Q. Over the last seven years, I have been an external auditor with two Big Four firms, the last three as a manager. Now, I now want to become a Chartered Financial Analyst (CFA) and get into capital markets. What sort of position should I consider in order to make this career shift?
|The Expert Panel
Rod Williams, a job market consultant with New York-based Lee Hecht Harrison, notes the market for accountants right now is hot. "With the market for accountants being what it is right now - and what it's expected to be in the forseeable future - the options are tremendous for CFAs," he says. "Taking one of the many accounting jobs currently available while working on the CFA is a terrific possibility."
Williams believes an even wiser move would be to take a junior position at a firm that would hire or promote you into the capital markets arena once you've completed your CFA.
However, the first thing you might have to do is narrow your scope. Saying you want to be in "capital markets" is like saying you want to be a "musician," observes David N. Schwartz, president and chief executive of the New York-based executive search firm D N Schwartz & Co.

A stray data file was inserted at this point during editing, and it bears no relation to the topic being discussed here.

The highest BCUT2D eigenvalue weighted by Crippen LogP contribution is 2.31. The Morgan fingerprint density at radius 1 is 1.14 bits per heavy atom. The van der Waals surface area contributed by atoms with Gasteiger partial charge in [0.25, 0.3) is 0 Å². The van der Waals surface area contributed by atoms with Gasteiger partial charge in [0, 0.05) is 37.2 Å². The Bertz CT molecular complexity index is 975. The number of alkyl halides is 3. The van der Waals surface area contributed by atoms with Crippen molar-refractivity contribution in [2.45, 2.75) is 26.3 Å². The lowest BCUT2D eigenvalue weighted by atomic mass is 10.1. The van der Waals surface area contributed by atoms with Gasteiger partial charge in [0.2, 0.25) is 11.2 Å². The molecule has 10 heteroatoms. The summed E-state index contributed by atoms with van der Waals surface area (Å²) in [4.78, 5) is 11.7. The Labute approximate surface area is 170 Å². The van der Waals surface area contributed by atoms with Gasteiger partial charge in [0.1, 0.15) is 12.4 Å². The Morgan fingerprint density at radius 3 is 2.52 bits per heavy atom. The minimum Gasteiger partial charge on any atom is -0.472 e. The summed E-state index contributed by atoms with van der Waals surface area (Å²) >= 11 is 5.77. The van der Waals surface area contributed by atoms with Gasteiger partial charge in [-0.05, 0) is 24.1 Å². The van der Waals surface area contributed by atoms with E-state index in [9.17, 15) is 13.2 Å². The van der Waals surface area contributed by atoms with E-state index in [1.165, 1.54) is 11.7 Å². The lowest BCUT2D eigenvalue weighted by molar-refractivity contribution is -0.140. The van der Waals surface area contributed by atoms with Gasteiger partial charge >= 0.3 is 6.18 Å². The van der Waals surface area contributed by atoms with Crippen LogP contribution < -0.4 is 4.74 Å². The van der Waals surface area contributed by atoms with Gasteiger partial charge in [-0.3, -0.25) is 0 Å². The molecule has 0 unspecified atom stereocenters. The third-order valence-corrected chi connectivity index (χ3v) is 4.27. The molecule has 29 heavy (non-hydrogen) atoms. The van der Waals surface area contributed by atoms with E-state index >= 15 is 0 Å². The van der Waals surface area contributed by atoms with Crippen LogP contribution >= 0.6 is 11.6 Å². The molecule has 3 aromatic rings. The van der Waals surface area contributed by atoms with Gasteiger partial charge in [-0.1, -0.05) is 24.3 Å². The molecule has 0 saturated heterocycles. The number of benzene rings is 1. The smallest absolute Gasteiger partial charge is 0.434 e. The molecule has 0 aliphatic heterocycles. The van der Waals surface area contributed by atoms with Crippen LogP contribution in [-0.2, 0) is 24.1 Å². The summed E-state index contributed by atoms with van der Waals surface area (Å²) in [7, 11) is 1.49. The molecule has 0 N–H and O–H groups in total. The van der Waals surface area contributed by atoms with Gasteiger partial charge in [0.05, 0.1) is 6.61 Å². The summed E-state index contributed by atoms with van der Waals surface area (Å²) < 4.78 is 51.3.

Broadly speaking, there are only two directions you can go in capital markets, Schwartz says: trading, where you would be buying and selling securities for either clients or your firm, or sales, where you'd be talking to potential investors, understanding their needs and objectives, and helping them enter into transactions that meet their goals.
Broadly speaking, there are two product types: fixed-income products and equities. As a general rule, capital markets professionals fall into one group or the other - traders or salesmen, fixed income or equities. The first step is to figure out what interests you and then pursue a career in that direction, Schwartz says.
"Studying for a CFA is an extremely good idea," he believes. "It is an increasingly valuable credential, and the difficulty people have in obtaining it makes it a truly respected credential in the financial services business."
As you do your training, you will inevitably meet people who are in one or another part of the capital markets business. Use these contacts to discover which area interests you the most, Schwartz suggests. You can then use your network to find out more about specific career paths, what they involve on a day-to-day basis, and where the opportunities lie.
"Many people with your background go into investment banking-type jobs rather than capital markets jobs," Schwartz says. "The skill set you develop as an auditor at Ernst & Young or PriceWaterhouseCoopers is actually pretty close to the company valuation techniques that merger bankers and private equity professionals use when they are pursuing their deals."
However, if you move in that direction, a CFA is probably less relevant, Schwartz says.